Puzzled by your food?

At Sabino Veterinary Care, we spend a fair amount of time talking about diet choices for dogs and cats, and trying to guide our pet owners towards better choices of dog and cat food brands.

We wrote about this a few years ago in this article. We also talk a little about feeding strategies. For many dogs and cats using some form of a food puzzle makes sense for several reasons. A food puzzle is basically some device that encourages the pet to use their foraging skills and behavior to “work” for their food. These devices can be as simple as a plastic yogurt container with a small hole cut for slow dispersal of dry cat food, to highly challenging devises that can occupy a clever dog for long periods of time. There are several reasons for food puzzles and benefits for the pet at many stages of life. For a new puppy, introducing a food puzzle for playtime can help save our shoes and belts from destructive chewing, and can provide a mental challenge to decrease boredom or separation anxiety while crate training. For an active young adult, food puzzles can slow the gulping of food for really aggressive eaters to reduce the risk of regurgitation, bloat, or other digestive issues. For an overweight pet, food puzzles prolong the mealtime and can help satisfy food cravings when we are restricting calories and dry food volume.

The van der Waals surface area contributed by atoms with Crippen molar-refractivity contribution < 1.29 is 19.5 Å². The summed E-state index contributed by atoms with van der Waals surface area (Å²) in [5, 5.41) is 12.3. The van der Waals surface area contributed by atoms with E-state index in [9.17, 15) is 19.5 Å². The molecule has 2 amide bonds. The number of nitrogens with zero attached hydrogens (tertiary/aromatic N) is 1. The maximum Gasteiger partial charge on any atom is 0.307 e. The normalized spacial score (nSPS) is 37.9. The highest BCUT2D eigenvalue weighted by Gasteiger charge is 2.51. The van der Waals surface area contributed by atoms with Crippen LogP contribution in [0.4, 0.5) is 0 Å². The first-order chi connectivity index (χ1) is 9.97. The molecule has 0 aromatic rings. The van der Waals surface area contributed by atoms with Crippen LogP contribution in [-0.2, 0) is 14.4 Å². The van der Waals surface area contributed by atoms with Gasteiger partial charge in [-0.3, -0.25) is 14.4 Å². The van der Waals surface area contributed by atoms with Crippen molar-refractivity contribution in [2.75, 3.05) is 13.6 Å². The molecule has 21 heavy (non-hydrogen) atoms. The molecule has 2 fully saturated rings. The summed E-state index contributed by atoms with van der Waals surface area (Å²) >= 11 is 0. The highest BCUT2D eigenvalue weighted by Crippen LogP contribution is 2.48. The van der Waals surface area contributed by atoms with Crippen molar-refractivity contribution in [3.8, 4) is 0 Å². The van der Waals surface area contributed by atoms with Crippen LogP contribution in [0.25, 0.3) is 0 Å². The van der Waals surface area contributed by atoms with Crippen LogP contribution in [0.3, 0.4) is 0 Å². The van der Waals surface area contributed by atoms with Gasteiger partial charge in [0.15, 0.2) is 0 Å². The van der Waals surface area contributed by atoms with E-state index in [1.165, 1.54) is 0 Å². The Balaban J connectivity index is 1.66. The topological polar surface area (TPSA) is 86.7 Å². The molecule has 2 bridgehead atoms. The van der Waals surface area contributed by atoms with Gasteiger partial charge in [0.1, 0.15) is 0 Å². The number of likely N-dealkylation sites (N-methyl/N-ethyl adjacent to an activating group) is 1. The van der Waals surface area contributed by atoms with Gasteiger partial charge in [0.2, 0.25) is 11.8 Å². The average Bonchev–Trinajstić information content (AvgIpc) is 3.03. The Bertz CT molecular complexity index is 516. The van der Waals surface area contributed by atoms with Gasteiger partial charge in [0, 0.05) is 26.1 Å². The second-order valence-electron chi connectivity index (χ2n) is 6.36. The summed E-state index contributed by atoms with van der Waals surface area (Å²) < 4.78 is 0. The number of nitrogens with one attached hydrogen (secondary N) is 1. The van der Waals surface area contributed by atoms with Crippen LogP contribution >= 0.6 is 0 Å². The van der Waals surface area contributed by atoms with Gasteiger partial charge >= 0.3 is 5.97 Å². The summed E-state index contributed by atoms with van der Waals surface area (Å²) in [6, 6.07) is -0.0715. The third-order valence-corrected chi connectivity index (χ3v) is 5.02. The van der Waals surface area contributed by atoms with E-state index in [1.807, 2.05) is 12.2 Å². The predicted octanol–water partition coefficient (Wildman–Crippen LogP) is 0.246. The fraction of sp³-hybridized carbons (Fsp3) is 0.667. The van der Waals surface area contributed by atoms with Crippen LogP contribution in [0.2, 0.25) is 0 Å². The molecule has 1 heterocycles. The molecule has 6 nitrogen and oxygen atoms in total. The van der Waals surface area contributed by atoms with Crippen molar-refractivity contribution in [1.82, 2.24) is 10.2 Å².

I am a big proponent for using food puzzles for cats, as well. In my opinion the best way to feed a cat is to feed a good quality high protein low carb wet food daily, and then offer a small amount of high protein dry food in a food puzzle. At our clinic we have started carrying the Eggsersizer which is a small plastic oval that can hold almost a cup of dry food and has adjustable opening to allow you to increase the challenge to your cat as needed. This allows our indoor cats to “hunt”, or at least “gather” their food over a longer period of time. Studies have shown that our pets don’t reach a feeling of fullness or satiety while eating unless we get out 15-20 minutes, so the longer we can prolong the meal time the better able we are to satisfy our pets, particularly when limiting food amounts.

The most common food puzzle is probably a Kong toy. This tough rubber device can hold dry or wet food, or treats, and can even be frozen to increase the level of difficulty. This is a great way to provide entertainment and food or treats to a new and inquisitive puppy. We carry the “Magic Mushroom” food puzzle for small to medium dogs at the clinic. Another great resource is the clever food puzzles made in Sweden by Nina Ottoson. These would challenge the cleverest pet, and I believe are good preparation for a career as a bank robber or watch repairman.

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